Viral Giving: Bringing Philanthropy into the Social Networking Age
Edward Norton, Actor & Philanthropist
in conversation with Jason Tanz, WIRED
NExTWORK is a one-day, interdisciplinary conference that will feature world-renowned business leaders, technologists, and thinkers exploring the promise and peril of the network's future, as well as the most pressing digital issues and opportunities today.
Edward Norton is an award-winning actor, director, and producer who has starred in more than 20 films, including Primal Fear, Rounders, American History X, Fight Club, The Italian Job,
Kingdom of Heaven, The Illusionist, The Painted Veil, and The Incredible Hulk.
A committed social and environmental activist, he recently co-founded Crowdrise, a website that brings the power of crowdsourcing and the fun of social networking to fund-raising and volunteerism. In less than a year, Crowdrise has channeled millions of dollars to charitable causes; its founders were named to Barron's 2010 list of the 25 Most Important People in Philanthropy.
Norton serves on the President's Committee for the Arts and Humanities and was named UN Goodwill Ambassador for Biodiversity. He is also a trustee of the Maasai Wilderness Conservation Trust, Friends of the Highline, Signature Theater Company, and Enterprise Community Partners. Norton founded the Libby Rouse Fund for Peace at Yale University, his alma mater, to encourage the study of Middle East cultures.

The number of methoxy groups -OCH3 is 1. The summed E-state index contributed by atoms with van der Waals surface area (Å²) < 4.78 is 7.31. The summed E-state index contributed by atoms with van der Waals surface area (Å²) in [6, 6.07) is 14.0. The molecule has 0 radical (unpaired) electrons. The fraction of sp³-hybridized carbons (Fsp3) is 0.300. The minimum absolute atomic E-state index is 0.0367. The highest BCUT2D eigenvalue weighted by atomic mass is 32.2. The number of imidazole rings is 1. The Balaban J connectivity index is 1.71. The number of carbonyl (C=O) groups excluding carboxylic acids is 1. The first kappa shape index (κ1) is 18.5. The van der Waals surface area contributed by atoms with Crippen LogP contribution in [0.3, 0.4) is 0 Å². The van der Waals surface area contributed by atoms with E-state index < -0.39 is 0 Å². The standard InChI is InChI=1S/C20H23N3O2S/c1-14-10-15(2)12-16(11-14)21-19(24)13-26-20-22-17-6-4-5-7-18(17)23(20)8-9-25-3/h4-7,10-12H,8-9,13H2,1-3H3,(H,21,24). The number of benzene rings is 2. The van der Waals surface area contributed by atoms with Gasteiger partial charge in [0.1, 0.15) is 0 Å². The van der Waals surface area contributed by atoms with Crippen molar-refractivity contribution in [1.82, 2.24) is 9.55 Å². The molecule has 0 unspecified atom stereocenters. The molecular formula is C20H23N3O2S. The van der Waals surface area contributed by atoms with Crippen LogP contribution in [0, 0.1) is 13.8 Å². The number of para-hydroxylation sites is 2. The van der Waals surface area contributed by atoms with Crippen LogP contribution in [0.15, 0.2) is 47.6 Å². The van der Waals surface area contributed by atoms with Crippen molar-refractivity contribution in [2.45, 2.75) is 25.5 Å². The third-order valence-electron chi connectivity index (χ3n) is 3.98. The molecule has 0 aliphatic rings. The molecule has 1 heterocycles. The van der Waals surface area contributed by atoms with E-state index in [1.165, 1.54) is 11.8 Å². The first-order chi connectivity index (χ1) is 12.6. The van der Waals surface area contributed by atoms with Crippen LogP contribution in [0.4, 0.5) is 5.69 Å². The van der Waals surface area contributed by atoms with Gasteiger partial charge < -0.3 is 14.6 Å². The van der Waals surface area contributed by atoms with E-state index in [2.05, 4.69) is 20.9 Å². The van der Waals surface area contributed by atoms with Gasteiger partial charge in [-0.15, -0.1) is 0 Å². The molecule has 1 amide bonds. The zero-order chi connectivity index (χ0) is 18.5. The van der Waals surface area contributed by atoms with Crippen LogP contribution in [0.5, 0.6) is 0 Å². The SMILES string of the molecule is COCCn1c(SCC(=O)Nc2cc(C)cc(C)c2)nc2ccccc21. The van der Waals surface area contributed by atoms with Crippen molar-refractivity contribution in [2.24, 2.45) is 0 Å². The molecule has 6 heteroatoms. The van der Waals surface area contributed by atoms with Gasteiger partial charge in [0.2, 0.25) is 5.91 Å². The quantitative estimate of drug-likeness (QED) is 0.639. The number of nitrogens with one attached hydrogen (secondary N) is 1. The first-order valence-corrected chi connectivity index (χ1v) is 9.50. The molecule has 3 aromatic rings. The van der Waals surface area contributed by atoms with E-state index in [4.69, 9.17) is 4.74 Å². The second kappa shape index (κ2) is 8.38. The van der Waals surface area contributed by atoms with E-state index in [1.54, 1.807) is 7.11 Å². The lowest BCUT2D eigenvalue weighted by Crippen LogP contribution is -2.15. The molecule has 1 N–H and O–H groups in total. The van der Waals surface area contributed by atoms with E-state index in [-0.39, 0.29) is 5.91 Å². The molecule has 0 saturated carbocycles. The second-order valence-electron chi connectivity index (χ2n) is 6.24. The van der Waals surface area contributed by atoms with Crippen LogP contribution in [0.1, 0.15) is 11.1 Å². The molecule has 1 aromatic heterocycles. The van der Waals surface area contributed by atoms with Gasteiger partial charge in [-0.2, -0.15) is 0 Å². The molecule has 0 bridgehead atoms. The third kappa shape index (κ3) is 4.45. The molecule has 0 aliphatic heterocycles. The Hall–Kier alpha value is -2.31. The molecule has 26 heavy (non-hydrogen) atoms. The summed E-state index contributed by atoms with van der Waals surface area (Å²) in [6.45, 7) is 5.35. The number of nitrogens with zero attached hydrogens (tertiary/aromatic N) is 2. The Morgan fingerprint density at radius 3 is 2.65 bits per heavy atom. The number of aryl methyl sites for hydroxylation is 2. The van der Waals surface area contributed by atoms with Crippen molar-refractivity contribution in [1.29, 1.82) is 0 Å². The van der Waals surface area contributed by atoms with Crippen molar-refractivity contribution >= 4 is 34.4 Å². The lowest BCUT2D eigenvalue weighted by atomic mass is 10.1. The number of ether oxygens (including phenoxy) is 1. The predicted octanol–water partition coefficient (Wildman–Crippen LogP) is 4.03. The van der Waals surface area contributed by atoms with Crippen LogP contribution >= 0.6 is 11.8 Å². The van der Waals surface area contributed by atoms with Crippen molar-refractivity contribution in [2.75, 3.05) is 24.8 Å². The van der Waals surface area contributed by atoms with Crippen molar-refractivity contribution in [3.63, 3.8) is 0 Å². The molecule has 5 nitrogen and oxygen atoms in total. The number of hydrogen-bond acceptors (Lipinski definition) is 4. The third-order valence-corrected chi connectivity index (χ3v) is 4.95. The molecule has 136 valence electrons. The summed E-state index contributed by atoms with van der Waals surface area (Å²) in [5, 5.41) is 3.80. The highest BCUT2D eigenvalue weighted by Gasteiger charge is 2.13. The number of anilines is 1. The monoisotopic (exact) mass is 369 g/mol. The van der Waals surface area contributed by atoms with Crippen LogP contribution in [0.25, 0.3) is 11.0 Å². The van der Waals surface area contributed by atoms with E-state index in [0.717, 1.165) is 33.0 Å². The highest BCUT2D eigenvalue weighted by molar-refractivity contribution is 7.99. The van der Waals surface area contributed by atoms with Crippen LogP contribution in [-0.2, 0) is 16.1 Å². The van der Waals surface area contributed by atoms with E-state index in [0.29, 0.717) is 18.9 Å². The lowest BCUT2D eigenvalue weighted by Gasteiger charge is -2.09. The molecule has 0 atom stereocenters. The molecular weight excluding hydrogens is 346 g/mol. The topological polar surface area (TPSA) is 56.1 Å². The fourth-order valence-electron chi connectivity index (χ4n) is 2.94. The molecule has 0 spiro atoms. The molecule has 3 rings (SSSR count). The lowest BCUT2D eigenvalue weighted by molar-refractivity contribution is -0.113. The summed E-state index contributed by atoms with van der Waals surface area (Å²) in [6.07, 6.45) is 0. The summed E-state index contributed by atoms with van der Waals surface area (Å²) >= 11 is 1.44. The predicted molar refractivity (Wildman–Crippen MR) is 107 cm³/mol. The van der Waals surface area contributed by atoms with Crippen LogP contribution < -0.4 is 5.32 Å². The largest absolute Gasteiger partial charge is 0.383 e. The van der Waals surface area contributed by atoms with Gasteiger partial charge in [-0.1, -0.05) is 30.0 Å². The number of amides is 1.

Jason Tanz is editor at large at WIRED, where he writes frequently for the web and print and helps set the brand’s editorial strategy. He has been at WIRED since 2007; previously he worked at Fortune Small Business, Fortune, and SmartMoney magazines. His work has also appeared in The New York Times, Esquire, and Spin, among many other publications, and he is the author of Other People’s Property: A Shadow History of Hip-Hop in White America. Tanz received a bachelor’s degree from Brown University.
Actor Edward Norton uses his own site Crowdrise, a crowdsourcing site for charitable causes, as an example to argue against Malcolm Gladwell's New Yorker assessment that social networks cannot foster substantive relationships. "We didn't want it to be a use and drop utility," says Norton of Crowdrise. "We wanted it to be a personal narrative platform where you anchor your activist life."